Elizabeth Layton, a native of Wellsville, Kansas began drawing in 1977 at the age of sixty-eight when she took a drawing class at a local university. In class she learned to use the technique of “blind” countour drawing in which the artist looks at the paper only for points of reference, concentrating on the subject reflected in the mirror rather than the line being drawn on the paper. Every day Layton worked at creating self-portraits that reflect her response to contemporary social issues. That fall, a local newspaper reporter, Don Lambert, was searching for an interesting subject for an article, and stumbled upon the class display at the college. Upon discovering the drawings of this “old woman from small-town America”, Don became her biggest fan – and promoter – and to this day continues to tirelessly promote her drawings and her story.
Layton comes from a family of writers and journalist and was herself managing editor of her hometown newspaper, The Wellsville Globe. The editorial content of her drawings reveals the influence of her journalism background. Following a divorce she raised five children, which perhaps explains her empathy for those who find themselves in situations beyond their control. She also suffered from bouts of depression for much of her life, which caused her to identify with those tormented by the pressures of modern society. Her work dispels the myths and misconceptions of old age. She examines personally and unexpectedly painful subject matter that rejects the stereotypical image of a grandmother. These drawing reveal the expectations of the wide-eyed child, the young girl filled with vitality, the wife and lover, the nurturing parent, and a strong-willed and opinionated social activist. Elizabeth Layton was struggling with bi-polar illness and profound depression when she began contour drawing, and art became more than therapy for this Wellsville, Kansas, Native – it saved her life. Her drawings and writings have enriched the lives of countless others and have been exhibited at the Smithsonian’s National Museum of American Art, and in more than 200 art museums and centers throughout the U.S.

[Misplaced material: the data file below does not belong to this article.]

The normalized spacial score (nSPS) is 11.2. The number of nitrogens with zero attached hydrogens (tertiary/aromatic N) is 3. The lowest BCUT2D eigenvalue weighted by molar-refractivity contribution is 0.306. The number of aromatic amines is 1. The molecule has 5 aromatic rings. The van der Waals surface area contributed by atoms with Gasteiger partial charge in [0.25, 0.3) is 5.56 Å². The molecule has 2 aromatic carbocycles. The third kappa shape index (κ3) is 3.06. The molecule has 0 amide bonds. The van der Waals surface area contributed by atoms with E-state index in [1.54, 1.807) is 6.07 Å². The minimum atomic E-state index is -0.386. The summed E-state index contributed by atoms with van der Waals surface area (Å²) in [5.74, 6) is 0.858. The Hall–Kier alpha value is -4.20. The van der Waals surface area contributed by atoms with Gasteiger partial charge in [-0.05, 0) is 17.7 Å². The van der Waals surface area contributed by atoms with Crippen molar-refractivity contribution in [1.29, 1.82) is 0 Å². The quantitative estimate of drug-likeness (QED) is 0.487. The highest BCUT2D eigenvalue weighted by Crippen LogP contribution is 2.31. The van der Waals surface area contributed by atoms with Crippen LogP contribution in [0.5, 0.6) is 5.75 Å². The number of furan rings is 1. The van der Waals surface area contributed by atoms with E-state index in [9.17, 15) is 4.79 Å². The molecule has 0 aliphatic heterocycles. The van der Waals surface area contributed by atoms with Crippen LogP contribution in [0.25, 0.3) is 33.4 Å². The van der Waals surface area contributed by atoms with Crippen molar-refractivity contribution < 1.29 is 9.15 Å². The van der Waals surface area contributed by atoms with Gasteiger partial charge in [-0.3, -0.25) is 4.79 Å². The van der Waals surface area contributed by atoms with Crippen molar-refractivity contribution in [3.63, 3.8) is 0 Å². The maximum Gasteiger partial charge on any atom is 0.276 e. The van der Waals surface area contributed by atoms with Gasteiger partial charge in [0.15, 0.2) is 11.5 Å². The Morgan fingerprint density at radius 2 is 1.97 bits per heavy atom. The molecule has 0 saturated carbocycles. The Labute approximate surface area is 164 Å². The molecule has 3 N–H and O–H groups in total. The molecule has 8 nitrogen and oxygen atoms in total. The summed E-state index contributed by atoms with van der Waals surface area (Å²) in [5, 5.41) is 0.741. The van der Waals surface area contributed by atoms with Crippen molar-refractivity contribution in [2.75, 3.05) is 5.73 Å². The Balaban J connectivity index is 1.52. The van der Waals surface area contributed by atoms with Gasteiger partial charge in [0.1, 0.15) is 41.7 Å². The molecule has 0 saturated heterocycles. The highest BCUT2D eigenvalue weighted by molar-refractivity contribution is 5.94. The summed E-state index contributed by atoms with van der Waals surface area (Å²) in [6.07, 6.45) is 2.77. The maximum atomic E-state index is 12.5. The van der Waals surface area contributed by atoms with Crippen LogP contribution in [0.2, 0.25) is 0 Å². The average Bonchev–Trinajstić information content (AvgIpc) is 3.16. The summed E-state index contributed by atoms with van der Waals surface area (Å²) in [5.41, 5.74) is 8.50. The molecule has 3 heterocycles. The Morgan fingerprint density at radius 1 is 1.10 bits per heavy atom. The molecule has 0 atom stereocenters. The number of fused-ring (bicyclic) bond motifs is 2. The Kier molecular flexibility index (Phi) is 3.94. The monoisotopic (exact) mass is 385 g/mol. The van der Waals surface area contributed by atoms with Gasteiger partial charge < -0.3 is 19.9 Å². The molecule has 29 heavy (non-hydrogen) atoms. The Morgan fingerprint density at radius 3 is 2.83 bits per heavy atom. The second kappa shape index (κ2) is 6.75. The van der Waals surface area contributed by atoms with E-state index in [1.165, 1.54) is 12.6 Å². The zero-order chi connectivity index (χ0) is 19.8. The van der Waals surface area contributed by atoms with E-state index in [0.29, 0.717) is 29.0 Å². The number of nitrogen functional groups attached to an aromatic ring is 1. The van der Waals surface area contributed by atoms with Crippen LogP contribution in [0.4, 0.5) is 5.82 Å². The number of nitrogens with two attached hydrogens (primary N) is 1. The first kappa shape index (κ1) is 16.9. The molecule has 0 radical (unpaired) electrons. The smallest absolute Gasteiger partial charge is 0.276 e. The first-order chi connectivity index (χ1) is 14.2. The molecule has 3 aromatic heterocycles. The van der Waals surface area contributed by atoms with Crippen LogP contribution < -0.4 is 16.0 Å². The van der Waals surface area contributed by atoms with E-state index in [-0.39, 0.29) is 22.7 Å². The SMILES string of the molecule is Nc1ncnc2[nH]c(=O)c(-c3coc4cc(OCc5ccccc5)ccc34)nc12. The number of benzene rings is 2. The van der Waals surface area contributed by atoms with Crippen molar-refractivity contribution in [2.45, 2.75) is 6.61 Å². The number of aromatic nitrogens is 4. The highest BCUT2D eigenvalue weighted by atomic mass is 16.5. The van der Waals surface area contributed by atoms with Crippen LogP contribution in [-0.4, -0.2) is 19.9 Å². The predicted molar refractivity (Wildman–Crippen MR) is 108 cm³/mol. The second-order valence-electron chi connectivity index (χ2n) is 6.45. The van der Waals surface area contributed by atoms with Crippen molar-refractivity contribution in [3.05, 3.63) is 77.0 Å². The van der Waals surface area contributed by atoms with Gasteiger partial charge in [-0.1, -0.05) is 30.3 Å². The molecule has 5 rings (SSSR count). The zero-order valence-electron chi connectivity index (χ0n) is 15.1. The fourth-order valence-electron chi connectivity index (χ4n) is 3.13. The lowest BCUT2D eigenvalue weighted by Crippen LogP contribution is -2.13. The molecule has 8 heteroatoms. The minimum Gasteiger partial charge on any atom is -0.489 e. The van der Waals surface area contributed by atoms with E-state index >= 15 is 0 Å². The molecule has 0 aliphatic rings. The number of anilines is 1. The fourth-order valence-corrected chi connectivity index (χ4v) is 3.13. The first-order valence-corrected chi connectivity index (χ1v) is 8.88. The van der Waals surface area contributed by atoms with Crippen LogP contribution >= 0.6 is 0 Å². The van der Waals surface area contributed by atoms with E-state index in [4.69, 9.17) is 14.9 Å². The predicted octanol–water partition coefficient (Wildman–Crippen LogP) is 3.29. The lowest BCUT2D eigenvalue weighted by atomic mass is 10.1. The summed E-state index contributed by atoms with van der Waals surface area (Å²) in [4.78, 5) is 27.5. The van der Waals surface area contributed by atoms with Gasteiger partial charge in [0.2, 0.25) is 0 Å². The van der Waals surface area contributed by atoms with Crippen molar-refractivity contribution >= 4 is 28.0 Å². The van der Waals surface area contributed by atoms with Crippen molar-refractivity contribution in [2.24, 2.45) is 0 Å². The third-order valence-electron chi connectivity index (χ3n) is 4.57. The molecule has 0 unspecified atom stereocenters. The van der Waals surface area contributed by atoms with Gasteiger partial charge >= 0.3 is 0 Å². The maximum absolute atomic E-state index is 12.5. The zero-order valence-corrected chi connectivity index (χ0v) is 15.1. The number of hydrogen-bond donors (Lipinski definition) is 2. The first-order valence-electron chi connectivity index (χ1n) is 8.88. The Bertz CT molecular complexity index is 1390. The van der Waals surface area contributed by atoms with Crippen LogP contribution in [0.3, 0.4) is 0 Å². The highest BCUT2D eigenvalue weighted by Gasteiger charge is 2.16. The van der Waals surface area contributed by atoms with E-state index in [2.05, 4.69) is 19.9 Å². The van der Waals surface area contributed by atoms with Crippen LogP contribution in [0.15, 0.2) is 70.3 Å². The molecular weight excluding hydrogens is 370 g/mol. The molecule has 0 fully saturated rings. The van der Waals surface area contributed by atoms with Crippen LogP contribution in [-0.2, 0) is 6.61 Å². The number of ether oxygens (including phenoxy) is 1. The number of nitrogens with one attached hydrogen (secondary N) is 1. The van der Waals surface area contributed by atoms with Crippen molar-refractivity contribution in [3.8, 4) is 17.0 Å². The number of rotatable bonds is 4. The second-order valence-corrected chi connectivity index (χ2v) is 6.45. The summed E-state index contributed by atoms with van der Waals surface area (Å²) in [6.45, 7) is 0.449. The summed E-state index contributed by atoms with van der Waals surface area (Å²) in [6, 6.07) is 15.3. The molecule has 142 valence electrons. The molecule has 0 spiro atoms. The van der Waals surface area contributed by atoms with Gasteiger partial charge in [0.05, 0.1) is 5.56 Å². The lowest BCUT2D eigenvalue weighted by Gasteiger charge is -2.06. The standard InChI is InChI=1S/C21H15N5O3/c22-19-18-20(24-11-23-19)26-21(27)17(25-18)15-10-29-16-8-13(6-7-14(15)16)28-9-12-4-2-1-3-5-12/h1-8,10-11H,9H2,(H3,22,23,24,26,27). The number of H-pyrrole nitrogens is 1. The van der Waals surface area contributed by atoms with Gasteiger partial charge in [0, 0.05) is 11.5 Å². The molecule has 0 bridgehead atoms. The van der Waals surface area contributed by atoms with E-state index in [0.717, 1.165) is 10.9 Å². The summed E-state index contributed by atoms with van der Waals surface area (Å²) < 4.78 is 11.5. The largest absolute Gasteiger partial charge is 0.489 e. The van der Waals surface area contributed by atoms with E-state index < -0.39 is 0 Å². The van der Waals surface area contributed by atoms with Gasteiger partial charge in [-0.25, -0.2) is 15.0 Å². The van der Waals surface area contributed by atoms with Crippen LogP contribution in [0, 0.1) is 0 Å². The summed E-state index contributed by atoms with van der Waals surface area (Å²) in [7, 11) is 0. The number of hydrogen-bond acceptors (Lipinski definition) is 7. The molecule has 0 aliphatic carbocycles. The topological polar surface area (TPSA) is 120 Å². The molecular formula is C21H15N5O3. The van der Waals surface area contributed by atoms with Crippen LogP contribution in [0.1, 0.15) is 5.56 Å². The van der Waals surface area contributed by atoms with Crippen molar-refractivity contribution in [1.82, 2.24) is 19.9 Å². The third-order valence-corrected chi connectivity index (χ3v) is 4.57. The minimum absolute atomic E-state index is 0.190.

“She is the van Gogh of contour drawing.” The Washington Times
“I am tempted to call Layton a genius.” New York Magazine
“Layton’s point of view is first humanist & then ferociously feminist. She turns stereotypes inside out.” The Washington Times
“Her art bursts forth with strong statements in favor of racial tolerance, peace, understanding & compassion.” Parade Magazine